“She is someone who I watch every single day bring her full self to work,” Sanders said. “I watch her challenge her teams, I watch her push us all to be better. I watch her raise issues and perspectives and topics and policy that other people — other folks just weren’t thinking about.”

The White House hosted the first-ever maternal health summit under Harris, she said. She reflected on traveling abroad and witnessing the vice president’s phone calls and meetings with world leaders.

“World leaders know that when Vice President Kamala Harris speaks, she speaks for the president,” Sanders said. “This has just been such a powerful and transformative experience.”

A fellow staff member in the vice president’s office, who asked not to be named, said Sanders brought an important perspective — as a younger person who grew up outside of Washington, D.C. — to the job and brought a variety of voices to the table. Omaha should be proud, the staff member said.

The pride goes both ways.

“I am a proud product of North Omaha, and I really think that the communities that we grow up in — they shape us, they mold us, and my community definitely did that for me,” she said. “And North Omaha — Omaha — always has a special place in my heart.”

Sanders got her start in politics at home, as an intern for Omaha Mayor Jim Suttle. She also volunteered to help Suttle’s successful effort to defeat a recall campaign.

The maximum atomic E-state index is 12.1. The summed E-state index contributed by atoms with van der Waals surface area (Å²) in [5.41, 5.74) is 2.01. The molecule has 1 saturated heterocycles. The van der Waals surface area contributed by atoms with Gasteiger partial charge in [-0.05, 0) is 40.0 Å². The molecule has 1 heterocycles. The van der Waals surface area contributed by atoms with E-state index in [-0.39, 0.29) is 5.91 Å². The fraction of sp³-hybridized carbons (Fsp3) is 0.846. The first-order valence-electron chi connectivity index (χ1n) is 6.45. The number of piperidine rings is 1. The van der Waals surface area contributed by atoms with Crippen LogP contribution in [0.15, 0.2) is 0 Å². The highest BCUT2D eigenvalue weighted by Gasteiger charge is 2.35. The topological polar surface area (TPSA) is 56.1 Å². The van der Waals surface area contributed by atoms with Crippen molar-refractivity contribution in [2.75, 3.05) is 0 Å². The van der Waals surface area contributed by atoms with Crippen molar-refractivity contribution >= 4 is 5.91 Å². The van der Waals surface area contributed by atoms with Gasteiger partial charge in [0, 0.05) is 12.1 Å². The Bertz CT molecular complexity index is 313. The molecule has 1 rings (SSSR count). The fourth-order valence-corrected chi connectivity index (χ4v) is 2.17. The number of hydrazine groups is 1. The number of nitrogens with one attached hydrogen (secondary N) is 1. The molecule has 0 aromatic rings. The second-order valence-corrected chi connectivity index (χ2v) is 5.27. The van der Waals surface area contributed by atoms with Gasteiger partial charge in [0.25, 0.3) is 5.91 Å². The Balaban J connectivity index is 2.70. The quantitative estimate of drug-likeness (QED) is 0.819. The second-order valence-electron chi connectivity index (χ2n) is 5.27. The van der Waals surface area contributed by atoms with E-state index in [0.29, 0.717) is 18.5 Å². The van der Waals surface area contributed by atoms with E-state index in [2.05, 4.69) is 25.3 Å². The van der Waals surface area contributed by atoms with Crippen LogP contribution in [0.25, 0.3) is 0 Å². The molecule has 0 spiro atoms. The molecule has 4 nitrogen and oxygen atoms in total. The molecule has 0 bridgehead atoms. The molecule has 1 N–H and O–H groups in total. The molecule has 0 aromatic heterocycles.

“That experience in local politics is what galvanized me to, frankly, where I am right now,” she said.

She went on to work for a firm hired by the Suttle campaign to organize North and South Omaha in that effort, she said, and later as deputy communications director for Democrat Chuck Hassebrook’s 2014 gubernatorial campaign.

Hassebrook, a former University of Nebraska regent, said last week that he was impressed by Sanders’ work back then. He knew she was destined for great things.

“She was just a take-charge person, she was direct in a very good way, she was confident in a good way, and I just thought a lot of her,” he said.

Three years into a fast-paced lifestyle filled with “hopping on and off planes,” briefings and interviews, Sanders said it was time for her to leave the role. She said she’d be turning in all her devices Friday morning, marking the official close of her time in the White House.

Before her job under Harris, observers had considered Sanders a top candidate to be press secretary for Biden. But she said she’s not eyeing a job in government as her next step.

She has no new job to announce just yet, but whatever it is, she said, will allow her to plan her wedding that’s slated for August — and she’s looking forward to things like happy hour, brunch and spending time with people.

“At this moment in time, I feel so honored to have served President Biden and Vice President Harris, and I’m going to continue to be a reliable voice for this White House on the outside, regardless of whatever I do next,” she said. “But, at this time, you know, I just think it’s my time.”